Liver Transplantation 08/2012; 18(8):972-8. DOI:10.1002/lt.23449 · 3.79 Impact Factor
  • [Show abstract] [Hide abstract]
    ABSTRACT: GOALS:: To examine clinical outcomes in hospitalized Clostridium difficile infection (CDI) patients with acute kidney injury (AKI) using the National Hospital Discharge Survey for 2005 to 2009. BACKGROUND:: CDI can cause serious complications in hospitalized adults. On the basis of expert opinion, guidelines recommend AKI as a marker of severe CDI, but this has not been extensively validated. MATERIALS AND METHODS:: CDI and AKI patients were identified using International Classification of Diseases 9th edition codes. Weighted data analyses were performed to provide national estimates and compare outcomes in patients with AKI and CDI to CDI patients without AKI. RESULTS:: There were an estimated 1,261,712 patients with CDI identified with a median age of 75 years; 59.2% were female and 17.5% developed AKI. On multiple variable analysis, after adjusting for age, sex, and comorbid conditions, AKI was independently associated with length of hospital stay increase by 1.9 days, risk of colectomy with an odds ratio (OR) of 1.35, all-cause in-hospital mortality (OR, 2.76), and dismissal to a care facility (OR, 1.43), all P<0.0001. CONCLUSIONS:: These data support prior consensus opinion that AKI is an independent marker associated with adverse outcomes in CDI and provides key prognostic information.
    Journal of clinical gastroenterology 10/2012; 47(6). DOI:10.1097/MCG.0b013e31826af6fd · 3.19 Impact Factor
  • Source
    [Show abstract] [Hide abstract]
    ABSTRACT: To examine the rate of Clostridium difficile infection (CDI) and hospital-associated outcomes in a national cohort of hospitalized patients with chronic kidney disease (CKD) and assess the impact of long-term dialysis on outcome in these patients. Data for January 1, 2005, through December 31, 2009 were obtained from the National Hospital Discharge Survey, which includes information on patient demographics, diagnoses, procedures, and discharge types. Data collected and analyzed for this study included age, sex, race, admission type (urgent or emergent combined vs elective), any colectomy diagnosis, length of stay, type of discharge, and mortality. International Classification of Diseases, Ninth Revision, Clinical Modification codes were utilized to identify CKD patients and CDI events. Weighted analysis was performed using JMP version 9. An estimated 162 million adults were hospitalized during 2005-2009, and 8.03 million (5%) had CKD (median age, 71 years). The CDI rate in CKD patients was 1.49% (0.119 million) compared with 0.70% (1.14 million) in patients without CKD (P<.001). Patients with CKD who were undergoing long-term dialysis were more than 2 times as likely to develop CDI than non-CKD patients and 1.33 times more likely than CKD patients not undergoing dialysis (all P<.001). In a weighted multivariate analysis adjusting for sex and comorbidities, patients with CKD and CDI had longer hospitalization, higher colectomy rate (adjusted odds ratio [aOR], 2.30; 95% confidence interval [CI], 2.14-2.47), dismissal to a health care facility (aOR, 2.22; 95% CI, 2.19-2.25), and increased in-hospital mortality (aOR, 1.55; 95% CI, 1.52-1.59; all P<.001) as compared with CKD patients without CDI. Patients with CKD who were undergoing long-term dialysis did not have worse outcomes as compared with CKD patients who were not undergoing long-term dialysis. These data suggest that patients with CKD have a higher risk of CDI and increased hospital-associated morbidity and mortality. Future prospective studies are needed to confirm these findings and to identify effective CDI prevention in CKD patients, who appear to have an increased risk of CDI acquisition.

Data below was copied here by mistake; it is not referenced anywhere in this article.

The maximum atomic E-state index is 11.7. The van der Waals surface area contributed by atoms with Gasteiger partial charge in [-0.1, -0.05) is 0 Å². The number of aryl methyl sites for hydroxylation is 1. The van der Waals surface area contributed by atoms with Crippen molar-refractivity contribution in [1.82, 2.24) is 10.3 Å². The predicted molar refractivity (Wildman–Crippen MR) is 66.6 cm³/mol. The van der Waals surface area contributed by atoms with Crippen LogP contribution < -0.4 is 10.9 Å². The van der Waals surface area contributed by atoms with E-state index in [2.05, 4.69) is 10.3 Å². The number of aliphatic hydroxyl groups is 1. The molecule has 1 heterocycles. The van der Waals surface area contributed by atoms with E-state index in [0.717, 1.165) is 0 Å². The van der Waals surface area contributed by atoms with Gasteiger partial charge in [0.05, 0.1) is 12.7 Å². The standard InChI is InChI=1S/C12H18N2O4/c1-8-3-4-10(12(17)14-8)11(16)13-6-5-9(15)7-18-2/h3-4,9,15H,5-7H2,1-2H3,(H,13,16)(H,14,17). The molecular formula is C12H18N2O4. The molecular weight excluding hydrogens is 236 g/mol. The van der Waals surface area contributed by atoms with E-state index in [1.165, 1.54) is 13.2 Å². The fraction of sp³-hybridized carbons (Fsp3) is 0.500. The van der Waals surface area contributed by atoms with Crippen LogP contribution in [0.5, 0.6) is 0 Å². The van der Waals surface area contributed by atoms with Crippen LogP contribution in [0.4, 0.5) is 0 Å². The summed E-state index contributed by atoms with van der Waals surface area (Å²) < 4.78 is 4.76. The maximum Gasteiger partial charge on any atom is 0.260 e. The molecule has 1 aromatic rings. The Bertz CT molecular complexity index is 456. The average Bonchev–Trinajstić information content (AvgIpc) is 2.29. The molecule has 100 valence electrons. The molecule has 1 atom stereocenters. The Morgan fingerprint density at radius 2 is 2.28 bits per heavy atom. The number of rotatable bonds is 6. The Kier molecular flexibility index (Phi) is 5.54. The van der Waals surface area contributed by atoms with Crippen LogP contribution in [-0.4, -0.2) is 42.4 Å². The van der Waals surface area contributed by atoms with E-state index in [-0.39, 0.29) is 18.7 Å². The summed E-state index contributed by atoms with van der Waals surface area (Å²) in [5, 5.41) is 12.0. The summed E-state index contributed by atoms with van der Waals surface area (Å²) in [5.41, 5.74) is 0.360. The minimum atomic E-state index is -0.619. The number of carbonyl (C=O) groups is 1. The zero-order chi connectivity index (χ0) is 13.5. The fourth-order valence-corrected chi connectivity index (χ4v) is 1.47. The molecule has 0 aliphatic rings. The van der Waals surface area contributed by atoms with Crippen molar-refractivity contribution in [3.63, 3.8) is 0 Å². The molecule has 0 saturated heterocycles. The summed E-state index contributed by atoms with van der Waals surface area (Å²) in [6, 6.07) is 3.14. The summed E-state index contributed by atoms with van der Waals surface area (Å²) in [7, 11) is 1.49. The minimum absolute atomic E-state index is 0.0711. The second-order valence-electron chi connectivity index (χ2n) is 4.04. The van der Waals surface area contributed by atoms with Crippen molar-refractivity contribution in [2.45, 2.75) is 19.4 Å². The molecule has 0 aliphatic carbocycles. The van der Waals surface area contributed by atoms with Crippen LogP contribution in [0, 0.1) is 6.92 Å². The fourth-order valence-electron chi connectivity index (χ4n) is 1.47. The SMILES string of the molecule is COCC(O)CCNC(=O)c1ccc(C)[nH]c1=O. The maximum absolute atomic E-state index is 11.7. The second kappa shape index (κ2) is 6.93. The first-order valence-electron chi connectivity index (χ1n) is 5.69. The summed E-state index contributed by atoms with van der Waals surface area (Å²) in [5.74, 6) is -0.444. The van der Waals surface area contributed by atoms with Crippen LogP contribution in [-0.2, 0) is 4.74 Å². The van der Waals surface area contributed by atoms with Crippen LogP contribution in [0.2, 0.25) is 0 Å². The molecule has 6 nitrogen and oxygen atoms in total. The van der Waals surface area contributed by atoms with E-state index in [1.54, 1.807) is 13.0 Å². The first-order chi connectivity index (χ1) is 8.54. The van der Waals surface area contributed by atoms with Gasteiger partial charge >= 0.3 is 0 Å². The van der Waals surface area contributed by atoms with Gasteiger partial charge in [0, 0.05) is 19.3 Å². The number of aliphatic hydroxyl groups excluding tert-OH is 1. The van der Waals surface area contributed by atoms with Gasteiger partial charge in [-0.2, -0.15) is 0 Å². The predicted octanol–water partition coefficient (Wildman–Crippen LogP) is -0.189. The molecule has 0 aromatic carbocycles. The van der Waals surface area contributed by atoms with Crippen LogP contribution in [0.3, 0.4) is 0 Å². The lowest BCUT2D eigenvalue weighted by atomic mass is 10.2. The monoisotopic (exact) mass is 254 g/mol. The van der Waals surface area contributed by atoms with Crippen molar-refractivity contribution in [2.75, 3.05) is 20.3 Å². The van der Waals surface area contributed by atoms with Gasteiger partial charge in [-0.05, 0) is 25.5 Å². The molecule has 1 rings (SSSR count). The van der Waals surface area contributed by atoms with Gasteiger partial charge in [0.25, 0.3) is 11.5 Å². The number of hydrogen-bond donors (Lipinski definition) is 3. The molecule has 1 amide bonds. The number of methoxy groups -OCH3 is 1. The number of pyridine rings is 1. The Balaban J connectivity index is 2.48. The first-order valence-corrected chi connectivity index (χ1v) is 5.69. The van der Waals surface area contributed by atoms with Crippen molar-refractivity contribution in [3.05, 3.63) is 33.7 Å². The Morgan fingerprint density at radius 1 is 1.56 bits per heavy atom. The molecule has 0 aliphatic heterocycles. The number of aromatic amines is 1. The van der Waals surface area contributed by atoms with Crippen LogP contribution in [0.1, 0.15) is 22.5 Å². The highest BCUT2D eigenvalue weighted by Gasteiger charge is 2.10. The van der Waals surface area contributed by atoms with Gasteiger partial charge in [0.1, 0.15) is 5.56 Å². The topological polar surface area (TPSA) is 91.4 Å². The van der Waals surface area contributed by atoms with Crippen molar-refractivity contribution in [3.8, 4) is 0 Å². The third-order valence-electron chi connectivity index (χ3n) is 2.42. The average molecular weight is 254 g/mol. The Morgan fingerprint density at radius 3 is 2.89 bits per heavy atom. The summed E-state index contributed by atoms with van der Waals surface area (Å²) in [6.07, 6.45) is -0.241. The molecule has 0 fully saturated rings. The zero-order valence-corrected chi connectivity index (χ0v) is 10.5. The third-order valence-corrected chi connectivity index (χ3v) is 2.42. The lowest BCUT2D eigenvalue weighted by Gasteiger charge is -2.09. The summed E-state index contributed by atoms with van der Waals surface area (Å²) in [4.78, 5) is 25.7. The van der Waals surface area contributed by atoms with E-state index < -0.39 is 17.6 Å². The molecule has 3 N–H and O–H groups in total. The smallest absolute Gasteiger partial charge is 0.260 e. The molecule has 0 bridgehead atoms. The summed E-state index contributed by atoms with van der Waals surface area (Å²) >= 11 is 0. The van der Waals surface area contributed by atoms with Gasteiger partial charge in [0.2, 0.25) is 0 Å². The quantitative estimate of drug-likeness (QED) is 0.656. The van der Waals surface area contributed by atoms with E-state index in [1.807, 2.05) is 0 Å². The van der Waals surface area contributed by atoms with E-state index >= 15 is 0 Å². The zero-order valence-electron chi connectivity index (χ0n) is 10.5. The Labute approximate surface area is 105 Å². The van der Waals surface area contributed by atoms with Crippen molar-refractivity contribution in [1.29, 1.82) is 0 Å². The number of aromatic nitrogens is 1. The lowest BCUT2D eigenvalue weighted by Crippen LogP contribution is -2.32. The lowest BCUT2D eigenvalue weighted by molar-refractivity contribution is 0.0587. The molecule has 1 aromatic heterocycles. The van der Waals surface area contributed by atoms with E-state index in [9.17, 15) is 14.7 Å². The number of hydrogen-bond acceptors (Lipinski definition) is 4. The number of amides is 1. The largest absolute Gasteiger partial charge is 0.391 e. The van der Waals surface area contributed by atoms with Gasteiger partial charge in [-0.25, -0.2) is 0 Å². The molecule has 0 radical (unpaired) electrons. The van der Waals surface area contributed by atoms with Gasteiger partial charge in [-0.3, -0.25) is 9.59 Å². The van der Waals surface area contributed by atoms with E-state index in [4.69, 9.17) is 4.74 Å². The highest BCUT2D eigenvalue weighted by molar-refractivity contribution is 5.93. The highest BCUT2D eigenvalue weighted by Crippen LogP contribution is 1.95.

Mayo Clinic Proceedings 11/2012; 87(11):1046-53. DOI:10.1016/j.mayocp.2012.05.025 · 5.81 Impact Factor

Preview

Download
6 Downloads
Available from